A peaceful anchorage near the head of Aaltanhash Inlet allowed guests of National Geographic Venture to awaken to a smack of moon jellies (Aurelia aurita) roaming the fjord. After an early morning scan of the shoreline and surrounding water, several humpback whales (Megaptera novaeangliae) were spotted gently feeding around the ship. After breakfast, guests departed in Zodiacs to observe the whales and explore the surrounding area. After an eventful morning, guests returned to the ship for lunch before turning their attention to the terrestrial ecosystems. Naturalists guided excursions throughout the salt marsh and intertidal regions with a small group attempting to penetrate the thick undergrowth in search of an inland lake. Fresh signs of recent bear activity were found throughout the area: bedding locations, fish remains, and a rare glimpse at a perennial bear trail. After returning to the ship, National Geographic Venture departed for a cruise along the shore of Princess Royal Island and a brief search for bears before dropping anchor south of Hartley Bay for the evening.
National Geographic Venture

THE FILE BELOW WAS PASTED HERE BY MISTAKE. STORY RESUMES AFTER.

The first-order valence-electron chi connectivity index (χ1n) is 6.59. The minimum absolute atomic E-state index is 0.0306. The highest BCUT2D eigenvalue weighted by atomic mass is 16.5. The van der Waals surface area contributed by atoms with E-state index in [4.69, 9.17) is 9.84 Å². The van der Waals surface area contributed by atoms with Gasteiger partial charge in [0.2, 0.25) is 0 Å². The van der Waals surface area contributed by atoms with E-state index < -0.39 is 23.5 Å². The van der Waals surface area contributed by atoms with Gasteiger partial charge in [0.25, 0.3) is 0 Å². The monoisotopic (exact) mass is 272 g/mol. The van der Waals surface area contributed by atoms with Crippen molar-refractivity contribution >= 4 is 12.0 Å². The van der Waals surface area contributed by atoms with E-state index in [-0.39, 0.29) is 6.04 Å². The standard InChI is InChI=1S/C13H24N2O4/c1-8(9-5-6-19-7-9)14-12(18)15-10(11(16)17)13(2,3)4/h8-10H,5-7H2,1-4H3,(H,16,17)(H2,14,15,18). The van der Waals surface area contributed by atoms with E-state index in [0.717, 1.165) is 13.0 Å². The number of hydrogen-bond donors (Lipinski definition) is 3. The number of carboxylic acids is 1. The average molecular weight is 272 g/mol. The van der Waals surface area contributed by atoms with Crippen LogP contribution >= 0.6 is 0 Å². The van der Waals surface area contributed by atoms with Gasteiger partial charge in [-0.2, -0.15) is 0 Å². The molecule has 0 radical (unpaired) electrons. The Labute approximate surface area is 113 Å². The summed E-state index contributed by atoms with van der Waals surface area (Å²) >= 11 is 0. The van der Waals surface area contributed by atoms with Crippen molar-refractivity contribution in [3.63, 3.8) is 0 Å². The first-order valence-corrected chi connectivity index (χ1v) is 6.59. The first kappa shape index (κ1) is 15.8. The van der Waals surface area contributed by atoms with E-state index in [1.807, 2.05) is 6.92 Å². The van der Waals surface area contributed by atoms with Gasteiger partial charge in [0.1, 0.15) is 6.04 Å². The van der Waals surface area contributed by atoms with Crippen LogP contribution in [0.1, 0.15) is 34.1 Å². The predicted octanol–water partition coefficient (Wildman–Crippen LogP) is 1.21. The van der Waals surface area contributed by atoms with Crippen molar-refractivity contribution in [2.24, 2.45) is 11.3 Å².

On this, the final day of our expedition, we awoke to the sound of rain in Lowe Inlet Marine Provincial Park. After several days of attempting to make our way to Lowe, only to get thwarted by whales, killer whales, bears, and other wildlife, we finally arrived today. The rainforest greeted us with the full rain shower service we have come to love and expect, and we greeted the rainforest first thing in the morning with the option to either hike or cruise through this lovely place. Intrepid hikers made their way from the inside of the back bay of Lowe through the home of the Great Bear and into the muskeg typical of this landscape, which used to be covered in glaciers. Those of us who explored by water were treated to a close-up view of Vierney Falls. We also explored the back bay where salmon swam, herons hunted, eagles perched above us, and kingfishers dipped about. Early on, our Zodiacs spotted yet another black bear, who greeted us before wandering back into its forested home. This trip has been so full of bears that we are struggling to keep count. After our cruises, we loaded back onto the vessel and turned due north to our final destination of Prince Rupert, our first stop where we began so many days ago. Our journey here was unexpected in every way. It was so full of life and memories that we will carry with us as long as we tell the story of where, how, and who. Where these animals live, how they need this forest to survive, who the people that live here are, and how they continue to fight for this land after calling it their home for thousands of years.